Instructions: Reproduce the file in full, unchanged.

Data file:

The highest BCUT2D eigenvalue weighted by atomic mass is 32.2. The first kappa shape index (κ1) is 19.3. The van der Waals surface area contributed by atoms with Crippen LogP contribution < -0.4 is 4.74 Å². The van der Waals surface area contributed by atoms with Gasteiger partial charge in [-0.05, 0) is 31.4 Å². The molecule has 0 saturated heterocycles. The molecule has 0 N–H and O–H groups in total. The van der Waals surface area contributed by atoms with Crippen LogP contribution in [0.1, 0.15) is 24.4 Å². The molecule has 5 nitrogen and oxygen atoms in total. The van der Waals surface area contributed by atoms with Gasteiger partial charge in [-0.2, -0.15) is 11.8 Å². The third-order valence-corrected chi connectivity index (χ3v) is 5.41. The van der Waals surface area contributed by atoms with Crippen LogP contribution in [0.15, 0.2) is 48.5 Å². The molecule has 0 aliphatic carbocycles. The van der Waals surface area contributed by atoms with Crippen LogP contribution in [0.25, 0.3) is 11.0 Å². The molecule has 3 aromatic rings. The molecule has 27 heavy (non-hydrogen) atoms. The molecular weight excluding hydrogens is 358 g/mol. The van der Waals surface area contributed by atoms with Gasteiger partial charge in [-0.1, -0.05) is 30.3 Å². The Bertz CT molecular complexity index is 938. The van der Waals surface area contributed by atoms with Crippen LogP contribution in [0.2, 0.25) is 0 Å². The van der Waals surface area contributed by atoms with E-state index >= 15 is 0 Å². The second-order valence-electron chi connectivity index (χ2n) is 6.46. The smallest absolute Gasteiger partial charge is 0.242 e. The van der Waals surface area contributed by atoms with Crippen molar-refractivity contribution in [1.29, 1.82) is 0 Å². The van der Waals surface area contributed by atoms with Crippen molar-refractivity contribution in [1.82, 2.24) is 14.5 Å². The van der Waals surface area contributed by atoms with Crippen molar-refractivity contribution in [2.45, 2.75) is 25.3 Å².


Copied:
The highest BCUT2D eigenvalue weighted by atomic mass is 32.2. The first kappa shape index (κ1) is 19.3. The van der Waals surface area contributed by atoms with Crippen LogP contribution < -0.4 is 4.74 Å². The van der Waals surface area contributed by atoms with Gasteiger partial charge in [-0.05, 0) is 31.4 Å². The molecule has 0 saturated heterocycles. The molecule has 0 N–H and O–H groups in total. The van der Waals surface area contributed by atoms with Crippen LogP contribution in [0.1, 0.15) is 24.4 Å². The molecule has 5 nitrogen and oxygen atoms in total. The van der Waals surface area contributed by atoms with Gasteiger partial charge in [-0.2, -0.15) is 11.8 Å². The third-order valence-corrected chi connectivity index (χ3v) is 5.41. The van der Waals surface area contributed by atoms with Crippen LogP contribution in [0.15, 0.2) is 48.5 Å². The molecule has 0 aliphatic carbocycles. The van der Waals surface area contributed by atoms with Crippen LogP contribution in [0.25, 0.3) is 11.0 Å². The molecule has 3 aromatic rings. The molecule has 27 heavy (non-hydrogen) atoms. The molecular weight excluding hydrogens is 358 g/mol. The van der Waals surface area contributed by atoms with Gasteiger partial charge in [-0.1, -0.05) is 30.3 Å². The Bertz CT molecular complexity index is 938. The van der Waals surface area contributed by atoms with Crippen LogP contribution in [0.2, 0.25) is 0 Å². The van der Waals surface area contributed by atoms with E-state index >= 15 is 0 Å². The second-order valence-electron chi connectivity index (χ2n) is 6.46. The smallest absolute Gasteiger partial charge is 0.242 e. The van der Waals surface area contributed by atoms with Crippen molar-refractivity contribution in [1.29, 1.82) is 0 Å². The van der Waals surface area contributed by atoms with Crippen molar-refractivity contribution in [1.82, 2.24) is 14.5 Å². The van der Waals surface area contributed by atoms with Crippen molar-refractivity contribution in [2.45, 2.75) is 25.3 Å².